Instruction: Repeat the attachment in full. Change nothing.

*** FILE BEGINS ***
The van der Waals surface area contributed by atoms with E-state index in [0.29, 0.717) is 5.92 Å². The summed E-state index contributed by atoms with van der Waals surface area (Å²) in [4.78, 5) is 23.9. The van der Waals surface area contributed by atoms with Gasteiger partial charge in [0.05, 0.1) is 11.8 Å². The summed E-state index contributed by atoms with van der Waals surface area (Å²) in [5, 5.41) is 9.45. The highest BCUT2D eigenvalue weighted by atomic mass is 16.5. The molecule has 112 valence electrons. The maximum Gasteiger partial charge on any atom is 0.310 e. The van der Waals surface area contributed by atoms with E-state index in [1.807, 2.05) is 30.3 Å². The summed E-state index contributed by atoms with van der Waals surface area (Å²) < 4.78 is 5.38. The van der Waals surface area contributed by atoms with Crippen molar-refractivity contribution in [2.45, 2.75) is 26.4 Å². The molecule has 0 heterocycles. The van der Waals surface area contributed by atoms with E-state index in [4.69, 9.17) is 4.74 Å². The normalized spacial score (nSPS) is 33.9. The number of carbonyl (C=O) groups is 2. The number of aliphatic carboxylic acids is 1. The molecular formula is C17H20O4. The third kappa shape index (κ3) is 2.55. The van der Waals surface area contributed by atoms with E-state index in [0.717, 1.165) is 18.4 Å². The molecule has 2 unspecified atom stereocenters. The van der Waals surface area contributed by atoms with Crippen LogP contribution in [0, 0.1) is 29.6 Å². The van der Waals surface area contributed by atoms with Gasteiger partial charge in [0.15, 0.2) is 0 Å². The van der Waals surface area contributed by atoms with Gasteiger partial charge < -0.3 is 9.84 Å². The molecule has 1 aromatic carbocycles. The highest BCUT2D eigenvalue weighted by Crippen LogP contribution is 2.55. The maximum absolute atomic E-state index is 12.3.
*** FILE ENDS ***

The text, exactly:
The van der Waals surface area contributed by atoms with E-state index in [0.29, 0.717) is 5.92 Å². The summed E-state index contributed by atoms with van der Waals surface area (Å²) in [4.78, 5) is 23.9. The van der Waals surface area contributed by atoms with Gasteiger partial charge in [0.05, 0.1) is 11.8 Å². The summed E-state index contributed by atoms with van der Waals surface area (Å²) in [5, 5.41) is 9.45. The highest BCUT2D eigenvalue weighted by atomic mass is 16.5. The molecule has 112 valence electrons. The maximum Gasteiger partial charge on any atom is 0.310 e. The van der Waals surface area contributed by atoms with E-state index in [1.807, 2.05) is 30.3 Å². The summed E-state index contributed by atoms with van der Waals surface area (Å²) < 4.78 is 5.38. The van der Waals surface area contributed by atoms with Crippen molar-refractivity contribution in [2.45, 2.75) is 26.4 Å². The molecule has 0 heterocycles. The van der Waals surface area contributed by atoms with E-state index in [4.69, 9.17) is 4.74 Å². The normalized spacial score (nSPS) is 33.9. The number of carbonyl (C=O) groups is 2. The number of aliphatic carboxylic acids is 1. The molecular formula is C17H20O4. The third kappa shape index (κ3) is 2.55. The van der Waals surface area contributed by atoms with E-state index in [0.717, 1.165) is 18.4 Å². The molecule has 2 unspecified atom stereocenters. The van der Waals surface area contributed by atoms with Crippen LogP contribution in [0, 0.1) is 29.6 Å². The van der Waals surface area contributed by atoms with Gasteiger partial charge in [0.15, 0.2) is 0 Å². The van der Waals surface area contributed by atoms with Gasteiger partial charge < -0.3 is 9.84 Å². The molecule has 1 aromatic carbocycles. The highest BCUT2D eigenvalue weighted by Crippen LogP contribution is 2.55. The maximum absolute atomic E-state index is 12.3.